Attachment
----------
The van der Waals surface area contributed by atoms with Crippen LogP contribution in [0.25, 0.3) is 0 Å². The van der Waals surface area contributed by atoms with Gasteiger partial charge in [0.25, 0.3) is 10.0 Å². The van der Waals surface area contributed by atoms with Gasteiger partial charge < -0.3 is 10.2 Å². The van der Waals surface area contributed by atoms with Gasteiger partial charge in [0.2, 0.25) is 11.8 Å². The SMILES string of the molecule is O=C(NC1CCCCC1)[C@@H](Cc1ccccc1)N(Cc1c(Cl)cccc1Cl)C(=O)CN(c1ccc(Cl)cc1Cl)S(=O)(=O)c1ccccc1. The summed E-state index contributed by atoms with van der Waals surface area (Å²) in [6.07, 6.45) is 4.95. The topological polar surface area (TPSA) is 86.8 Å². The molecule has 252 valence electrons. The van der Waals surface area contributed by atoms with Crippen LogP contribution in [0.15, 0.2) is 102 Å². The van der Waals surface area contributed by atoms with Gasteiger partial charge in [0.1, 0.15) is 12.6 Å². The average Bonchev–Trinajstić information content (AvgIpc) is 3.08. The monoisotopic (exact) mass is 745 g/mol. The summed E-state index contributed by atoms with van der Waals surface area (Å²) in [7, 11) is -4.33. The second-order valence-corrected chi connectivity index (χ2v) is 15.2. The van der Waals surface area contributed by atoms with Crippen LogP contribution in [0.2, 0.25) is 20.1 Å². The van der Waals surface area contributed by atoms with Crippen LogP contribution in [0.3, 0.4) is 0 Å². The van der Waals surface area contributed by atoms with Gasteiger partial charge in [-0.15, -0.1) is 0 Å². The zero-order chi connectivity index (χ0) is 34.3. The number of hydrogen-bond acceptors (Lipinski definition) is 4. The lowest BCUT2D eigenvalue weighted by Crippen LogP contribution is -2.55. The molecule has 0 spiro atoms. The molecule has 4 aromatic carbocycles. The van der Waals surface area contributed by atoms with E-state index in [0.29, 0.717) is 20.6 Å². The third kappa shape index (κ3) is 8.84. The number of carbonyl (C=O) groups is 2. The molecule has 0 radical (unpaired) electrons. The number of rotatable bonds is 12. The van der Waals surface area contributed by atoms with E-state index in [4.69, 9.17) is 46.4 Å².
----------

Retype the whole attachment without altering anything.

The van der Waals surface area contributed by atoms with Crippen LogP contribution in [0.25, 0.3) is 0 Å². The van der Waals surface area contributed by atoms with Gasteiger partial charge in [0.25, 0.3) is 10.0 Å². The van der Waals surface area contributed by atoms with Gasteiger partial charge < -0.3 is 10.2 Å². The van der Waals surface area contributed by atoms with Gasteiger partial charge in [0.2, 0.25) is 11.8 Å². The SMILES string of the molecule is O=C(NC1CCCCC1)[C@@H](Cc1ccccc1)N(Cc1c(Cl)cccc1Cl)C(=O)CN(c1ccc(Cl)cc1Cl)S(=O)(=O)c1ccccc1. The summed E-state index contributed by atoms with van der Waals surface area (Å²) in [6.07, 6.45) is 4.95. The topological polar surface area (TPSA) is 86.8 Å². The molecule has 252 valence electrons. The van der Waals surface area contributed by atoms with Crippen LogP contribution in [0.15, 0.2) is 102 Å². The van der Waals surface area contributed by atoms with Gasteiger partial charge in [0.1, 0.15) is 12.6 Å². The average Bonchev–Trinajstić information content (AvgIpc) is 3.08. The monoisotopic (exact) mass is 745 g/mol. The summed E-state index contributed by atoms with van der Waals surface area (Å²) in [7, 11) is -4.33. The second-order valence-corrected chi connectivity index (χ2v) is 15.2. The van der Waals surface area contributed by atoms with Crippen LogP contribution in [0.2, 0.25) is 20.1 Å². The van der Waals surface area contributed by atoms with Crippen LogP contribution in [0.3, 0.4) is 0 Å². The van der Waals surface area contributed by atoms with Gasteiger partial charge in [-0.15, -0.1) is 0 Å². The zero-order chi connectivity index (χ0) is 34.3. The number of hydrogen-bond acceptors (Lipinski definition) is 4. The lowest BCUT2D eigenvalue weighted by Crippen LogP contribution is -2.55. The molecule has 0 spiro atoms. The molecule has 4 aromatic carbocycles. The van der Waals surface area contributed by atoms with E-state index in [0.29, 0.717) is 20.6 Å². The third kappa shape index (κ3) is 8.84. The number of carbonyl (C=O) groups is 2. The molecule has 0 radical (unpaired) electrons. The number of rotatable bonds is 12. The van der Waals surface area contributed by atoms with E-state index in [4.69, 9.17) is 46.4 Å².